Football? Politics? The Corrie tram crash? It seems the average Cantab will engage in Twitter beef about everythingEmily Lawson-Todd / Varsity

The pits of hell are friendlier than Cambridge twitter. Bold statement, I know, but if you ever have the misfortune of creating a Twitter (X) account, you’ll quickly see what I mean. However, if you’re smart enough not to make a Twitter (X) account at my beckon, then I’ll help paint you a picture of what it’s like by telling you about what I’ve dubbed “Footiegate”.

It was a solemn morning in the middle of the long vac, Cambridge students were free from the death spiral of essays and example sheets and so, naturally, felt the need to fill their time by doom-scrolling on Twitter (X). That’s when a certain Twitter (Y) user decided to show off his intellectual prowess by loudly proclaiming that the professional sport of football is nothing more than a net negative for society. Even for someone who’s never really ‘got’ football like myself, it’s quite easy to see the idiocy of this argument. This then devolved into an incredibly tiresome back-and-forth for a few hours, ultimately leading to an in-depth talk about the Corrie tram crash – a more British Godwin’s Law.

“Most of Cambridge Twitter (S) is just a revolving door of idiotic takes dressed up in fancy words which are then ‘debated’ by other Cantabs”

This episode colours the picture quite nicely. Most of Cambridge Twitter (S) is just a revolving door of idiotic takes dressed up in fancy words which are then ‘debated’ by other Cantabs (past and present) who take it as a challenge to see who can write the most esoteric nonsense known to man.

It’s no wonder that they feel moved to be esoteric though. Cambridge has a time-held tradition of boffins going blow for blow at this university – Wittgenstein and Popper, C.S. Lewis and Elizabeth Anscombe, me and the guy at the Anchor that kicks you out at 10pm – but this is a double-edged sword. Sure, it’s cool to know you’re brushing your teeth in the same sink as Bertrand Russell, but some students take this as a sign that they’re part of the same academic lineage and qualifying them to speak as an authority on everything under the sun.

Now, at risk of sounding a bit like a debate purist, I think a certain amount of argument is quite healthy – we ought to be questioned about our views. However, if the only way that you can express this natural propensity for argument is through using big words (like propensity) and positioning yourself as a pseudo-intellectual on Twitter (Z) then you really ought to reevaluate what you think arguments should be.

“the act of debating your essay with a leading academic does help affirm the idea that the best way to argue is through a barrage of academic language.”

A good argument should never force you to do a quick google to work out what something means. Orwell’s old adage that jargon is the enemy of good writing really holds true, and nowhere is this more important to understand than at a place like Cambridge where pseudo-intellectuals will throw names (like I did earlier) and -isms at you to throw you off kilter. Usually, this can be tempered in-person as you can look in their face and tell them how stupid they sound, but over Twitter (G) a thesaurus is always one click away, and what better way is there to feign intelligence than by obfuscating a sentence beyond recognition.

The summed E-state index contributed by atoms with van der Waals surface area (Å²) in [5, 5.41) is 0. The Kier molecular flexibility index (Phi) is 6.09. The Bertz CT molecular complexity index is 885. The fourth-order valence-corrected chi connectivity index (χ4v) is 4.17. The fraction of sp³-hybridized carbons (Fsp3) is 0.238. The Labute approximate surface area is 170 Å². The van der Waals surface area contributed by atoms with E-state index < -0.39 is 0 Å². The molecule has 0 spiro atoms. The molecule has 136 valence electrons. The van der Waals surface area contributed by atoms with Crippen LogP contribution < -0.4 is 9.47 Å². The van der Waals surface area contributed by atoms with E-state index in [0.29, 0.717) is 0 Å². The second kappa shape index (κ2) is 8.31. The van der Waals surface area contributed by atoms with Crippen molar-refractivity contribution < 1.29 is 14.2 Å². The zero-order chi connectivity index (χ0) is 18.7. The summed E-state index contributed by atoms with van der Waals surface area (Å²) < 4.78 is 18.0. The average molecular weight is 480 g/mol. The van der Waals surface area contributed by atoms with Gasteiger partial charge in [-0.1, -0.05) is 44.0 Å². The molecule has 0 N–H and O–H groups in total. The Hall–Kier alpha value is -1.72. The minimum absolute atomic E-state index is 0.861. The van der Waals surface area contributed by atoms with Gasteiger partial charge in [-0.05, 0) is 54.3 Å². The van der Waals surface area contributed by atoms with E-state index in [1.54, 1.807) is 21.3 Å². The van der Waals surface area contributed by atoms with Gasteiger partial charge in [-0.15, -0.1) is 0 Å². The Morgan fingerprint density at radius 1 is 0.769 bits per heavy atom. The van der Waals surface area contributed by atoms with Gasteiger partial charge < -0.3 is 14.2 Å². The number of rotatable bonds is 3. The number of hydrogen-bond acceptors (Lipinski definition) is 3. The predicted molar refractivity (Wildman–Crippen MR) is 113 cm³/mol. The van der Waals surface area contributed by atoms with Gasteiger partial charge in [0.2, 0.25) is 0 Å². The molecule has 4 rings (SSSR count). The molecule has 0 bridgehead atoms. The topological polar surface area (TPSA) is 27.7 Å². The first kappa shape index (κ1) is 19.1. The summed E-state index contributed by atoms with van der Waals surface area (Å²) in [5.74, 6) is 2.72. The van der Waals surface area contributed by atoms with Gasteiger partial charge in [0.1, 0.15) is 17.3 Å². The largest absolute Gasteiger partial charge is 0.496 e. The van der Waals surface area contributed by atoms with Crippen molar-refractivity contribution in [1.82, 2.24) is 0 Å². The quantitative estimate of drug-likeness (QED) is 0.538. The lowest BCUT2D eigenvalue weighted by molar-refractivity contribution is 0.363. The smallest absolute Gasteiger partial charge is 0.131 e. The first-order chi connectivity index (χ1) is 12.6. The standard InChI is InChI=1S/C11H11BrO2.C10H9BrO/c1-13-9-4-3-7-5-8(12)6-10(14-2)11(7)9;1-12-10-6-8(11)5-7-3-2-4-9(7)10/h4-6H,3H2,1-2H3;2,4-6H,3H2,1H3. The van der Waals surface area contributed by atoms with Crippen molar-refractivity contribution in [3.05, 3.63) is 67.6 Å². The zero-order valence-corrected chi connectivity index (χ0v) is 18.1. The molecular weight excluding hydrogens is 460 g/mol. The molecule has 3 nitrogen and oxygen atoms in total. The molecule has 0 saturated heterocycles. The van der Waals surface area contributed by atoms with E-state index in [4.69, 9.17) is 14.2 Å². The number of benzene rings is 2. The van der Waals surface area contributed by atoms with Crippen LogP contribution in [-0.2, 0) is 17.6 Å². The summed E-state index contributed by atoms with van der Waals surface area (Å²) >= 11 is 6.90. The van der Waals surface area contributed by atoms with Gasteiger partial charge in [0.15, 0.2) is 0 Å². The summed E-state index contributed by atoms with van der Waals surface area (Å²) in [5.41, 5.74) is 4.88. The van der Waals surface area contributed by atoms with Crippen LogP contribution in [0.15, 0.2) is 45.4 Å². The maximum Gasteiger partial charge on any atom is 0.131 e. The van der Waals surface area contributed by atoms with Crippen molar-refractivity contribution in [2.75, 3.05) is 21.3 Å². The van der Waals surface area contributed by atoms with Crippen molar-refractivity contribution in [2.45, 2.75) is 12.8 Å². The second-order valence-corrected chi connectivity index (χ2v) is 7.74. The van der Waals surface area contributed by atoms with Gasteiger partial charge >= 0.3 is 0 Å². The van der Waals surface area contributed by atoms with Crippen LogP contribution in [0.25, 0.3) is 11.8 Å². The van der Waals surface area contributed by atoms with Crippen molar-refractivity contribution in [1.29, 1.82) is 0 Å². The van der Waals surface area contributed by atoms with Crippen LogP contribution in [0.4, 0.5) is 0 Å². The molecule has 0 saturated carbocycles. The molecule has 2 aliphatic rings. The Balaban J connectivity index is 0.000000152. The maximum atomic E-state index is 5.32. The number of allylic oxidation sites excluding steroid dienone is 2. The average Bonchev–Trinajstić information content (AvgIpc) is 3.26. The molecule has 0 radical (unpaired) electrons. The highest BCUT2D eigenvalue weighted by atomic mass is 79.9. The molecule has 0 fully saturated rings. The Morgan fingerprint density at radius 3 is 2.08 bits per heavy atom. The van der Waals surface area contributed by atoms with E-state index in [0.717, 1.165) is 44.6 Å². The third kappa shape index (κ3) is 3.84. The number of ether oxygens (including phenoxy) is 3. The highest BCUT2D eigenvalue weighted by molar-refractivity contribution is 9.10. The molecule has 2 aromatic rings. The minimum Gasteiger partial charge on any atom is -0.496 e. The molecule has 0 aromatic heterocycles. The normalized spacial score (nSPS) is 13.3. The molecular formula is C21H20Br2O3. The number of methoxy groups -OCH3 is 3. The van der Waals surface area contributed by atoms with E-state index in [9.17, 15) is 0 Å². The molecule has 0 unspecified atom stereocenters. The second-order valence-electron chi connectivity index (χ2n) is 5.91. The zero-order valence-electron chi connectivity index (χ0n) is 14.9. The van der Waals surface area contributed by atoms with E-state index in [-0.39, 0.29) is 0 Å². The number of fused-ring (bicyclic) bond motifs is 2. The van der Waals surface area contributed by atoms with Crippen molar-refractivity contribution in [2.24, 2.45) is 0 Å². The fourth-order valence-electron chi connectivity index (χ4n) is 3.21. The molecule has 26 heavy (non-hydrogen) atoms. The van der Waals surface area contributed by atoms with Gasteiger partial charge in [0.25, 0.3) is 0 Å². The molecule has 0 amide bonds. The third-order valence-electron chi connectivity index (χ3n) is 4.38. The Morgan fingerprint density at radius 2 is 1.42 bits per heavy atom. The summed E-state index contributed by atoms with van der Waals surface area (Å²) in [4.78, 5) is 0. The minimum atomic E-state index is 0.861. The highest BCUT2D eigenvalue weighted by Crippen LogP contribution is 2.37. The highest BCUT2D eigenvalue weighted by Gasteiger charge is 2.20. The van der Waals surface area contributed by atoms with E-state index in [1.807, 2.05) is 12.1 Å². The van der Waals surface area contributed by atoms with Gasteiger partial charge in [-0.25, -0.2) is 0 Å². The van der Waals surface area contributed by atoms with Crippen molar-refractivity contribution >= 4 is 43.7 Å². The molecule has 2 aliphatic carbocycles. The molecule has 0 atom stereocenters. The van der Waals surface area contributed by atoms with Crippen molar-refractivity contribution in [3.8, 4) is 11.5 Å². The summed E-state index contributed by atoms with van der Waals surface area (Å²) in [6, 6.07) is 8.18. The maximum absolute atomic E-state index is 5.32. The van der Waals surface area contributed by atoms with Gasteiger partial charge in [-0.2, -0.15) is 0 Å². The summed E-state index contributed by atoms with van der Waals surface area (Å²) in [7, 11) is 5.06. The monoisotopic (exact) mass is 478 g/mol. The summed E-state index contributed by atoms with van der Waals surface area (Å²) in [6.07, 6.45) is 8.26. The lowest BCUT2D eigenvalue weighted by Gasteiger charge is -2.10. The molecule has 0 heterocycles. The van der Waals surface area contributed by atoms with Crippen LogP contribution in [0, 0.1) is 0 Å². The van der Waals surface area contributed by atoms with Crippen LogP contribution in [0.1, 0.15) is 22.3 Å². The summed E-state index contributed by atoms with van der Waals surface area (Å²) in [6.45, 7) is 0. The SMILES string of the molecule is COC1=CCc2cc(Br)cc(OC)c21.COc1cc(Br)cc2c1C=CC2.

While idiotic tweets (xyzposts?) aren’t much more than a minor annoyance when you’re killing time in between lectures, they become a bigger issue when thinking about why people feel moved to post them. And this issue is one that’s almost entirely localised to Oxbridge – that simply because you’re a student at these universities your opinion matters more than anybody else’s.


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Getting into Oxbridge is obviously a big achievement for anyone – they are some of the most difficult universities to get a place at after all – but simply because you attend a few lectures and scribble down some notes for a supervision doesn’t make you the intellectual powerhouse that you might think you are. While any form of higher education is sure to inflate your own sense of intelligence, our supervisions do this in a much larger way. While supervisions still challenge our thoughts (and often tell us we’re wrong), the act of debating your essay with a leading academic does help affirm the idea that the best way to argue is through a barrage of academic language.

At this point I think it’s important to note that I’m not against the idea of intellectual debate. Far from it. Debate about all the -isms has a time and a place (like a supervision, PhD, or academic journal). It’s just that the place is most certainly not Twitter (Q), and the time to deploy academic gobbledygook is definitely not when talking about the Corrie tram crash on the internet. Tweets are not academic postulations, and neither should they be. So, after all this I want to reaffirm what I said at the beginning of this diatribe – Cambridge twitter is the pits of hell. If, somehow, Elon Musk’s self-sabotage of the company hasn’t already put you off the site forever, then hopefully the prospect of debating a balding Cambridge grad about the political and sociological implications of having a favourite pair of socks is enough to dissuade you. As for me, I’m going to continue watching from the sidelines while occasionally posting a The Thick Of It screenshot.